“The bench with my late husband’s plaque still had one more year in the contract,” Zibin told the Courier in an email. “The park board have not contacted me about any proposed bike path and/or moving of any memorial benches. As I have had the same address for more than 40 years, not being able to locate me would not fly as an excuse.”
(At press time, the park board had not issued a response on memorial benches.)
KitsFest co-founder and two-time Olympian Howard Kelsey also has a bench named in his honour, but his biggest concerns are how the bike path will interfere with and possibly endanger the basketball, volleyball and tennis players who frequent Kits Beach annually. He says none of the sports associations representing these players was notified.
“They talked to 370 people, but didn’t bother to contact any of the organizations that use the beach every day,” said Kelsey. “The path is going to be 15 feet away from the Rick Hansen play area and close to the basketball courts, which are some of the most popular in Canada. And with the angle of the road, cyclists will be coming down that hill and picking up speed right there.”
Kelsey has joined forces with representatives from several sports organizations as well as a growing crowd of residents to convince the park board to shift the bike path onto the street.
Adam Smith, another member of the Kits Point Residents Association, has joined the protest. In a letter to the park board, Smith wrote in part: “Another acre of asphalt in Kits Beach Park? For a bike path that could just as easily be routed along adjacent streets, streets that I have been riding on for years without trouble? And your justification for this is a survey that made no mention of the actual plan, but instead asked a vague question about safety? Such a level of intellectual dishonesty, as the justification of this plan by the survey conducted, has no place in good government.”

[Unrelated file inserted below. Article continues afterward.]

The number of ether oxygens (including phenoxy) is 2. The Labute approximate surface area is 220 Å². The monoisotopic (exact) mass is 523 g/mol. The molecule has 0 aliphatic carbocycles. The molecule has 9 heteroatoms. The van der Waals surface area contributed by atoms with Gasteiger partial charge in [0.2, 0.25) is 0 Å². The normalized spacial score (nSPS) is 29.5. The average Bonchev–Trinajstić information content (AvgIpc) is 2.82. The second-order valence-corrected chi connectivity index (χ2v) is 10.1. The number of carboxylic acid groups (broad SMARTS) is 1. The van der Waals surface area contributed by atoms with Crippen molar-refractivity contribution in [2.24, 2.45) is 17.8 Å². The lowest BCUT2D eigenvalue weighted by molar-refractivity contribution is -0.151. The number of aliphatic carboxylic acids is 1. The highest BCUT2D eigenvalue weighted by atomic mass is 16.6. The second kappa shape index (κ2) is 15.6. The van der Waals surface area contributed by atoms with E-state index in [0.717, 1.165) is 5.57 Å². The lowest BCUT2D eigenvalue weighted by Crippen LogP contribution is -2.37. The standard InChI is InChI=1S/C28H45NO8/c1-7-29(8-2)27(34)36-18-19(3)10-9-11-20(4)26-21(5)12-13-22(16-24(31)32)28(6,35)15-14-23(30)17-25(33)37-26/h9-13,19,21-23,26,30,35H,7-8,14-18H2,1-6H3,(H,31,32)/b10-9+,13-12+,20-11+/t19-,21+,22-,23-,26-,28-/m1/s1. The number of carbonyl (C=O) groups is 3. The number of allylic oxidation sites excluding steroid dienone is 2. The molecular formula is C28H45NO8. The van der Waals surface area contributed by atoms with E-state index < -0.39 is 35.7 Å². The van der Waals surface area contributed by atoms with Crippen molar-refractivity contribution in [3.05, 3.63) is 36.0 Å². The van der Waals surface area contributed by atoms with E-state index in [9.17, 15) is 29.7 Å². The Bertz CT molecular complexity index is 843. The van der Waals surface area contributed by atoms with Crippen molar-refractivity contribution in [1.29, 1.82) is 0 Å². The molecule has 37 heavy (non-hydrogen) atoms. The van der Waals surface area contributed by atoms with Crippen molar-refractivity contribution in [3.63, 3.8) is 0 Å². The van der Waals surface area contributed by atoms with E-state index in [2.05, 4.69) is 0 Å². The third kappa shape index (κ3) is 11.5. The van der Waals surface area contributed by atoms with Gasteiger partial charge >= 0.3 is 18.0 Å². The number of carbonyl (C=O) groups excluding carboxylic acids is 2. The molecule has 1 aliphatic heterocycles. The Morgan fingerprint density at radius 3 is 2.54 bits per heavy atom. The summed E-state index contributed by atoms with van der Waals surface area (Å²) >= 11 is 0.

Vision Vancouver park board vice-chair Aaron Jasper said when a licensed bistro was proposed for English Bay in 2010 under an NPA-dominated board, a survey completed at the time included fewer participants than the consultation for the bike path.
“But now they’re criticizing Vision for no consultation, but previously they thought 195 people was sufficient to build a restaurant on the beach,” said Jasper.
Not everyone is unhappy with the plan.
“We’re delighted to see the city continue to work on the seawall,” said Lisa Slakov, co-chair of the Vancouver-UBC Committee for HUB, formerly the Vancouver Area Cycling Coalition. “The Greenway was introduced in the mid-’90s with a mandate of pedestrians first and people on bikes next and they are continuing that work.”
Slakov added while she hasn’t seen a definitive route for the bike path, it appears to be similar to the situation at Second Beach. “That used to be a combined path there, too, but then they moved the bike path over and it works great for everyone.”
A rally organized by the Kits Point Residents Association and Save Kits Beach is scheduled for noon Sunday, Oct. 20, in front of the Boathouse at Kits Beach.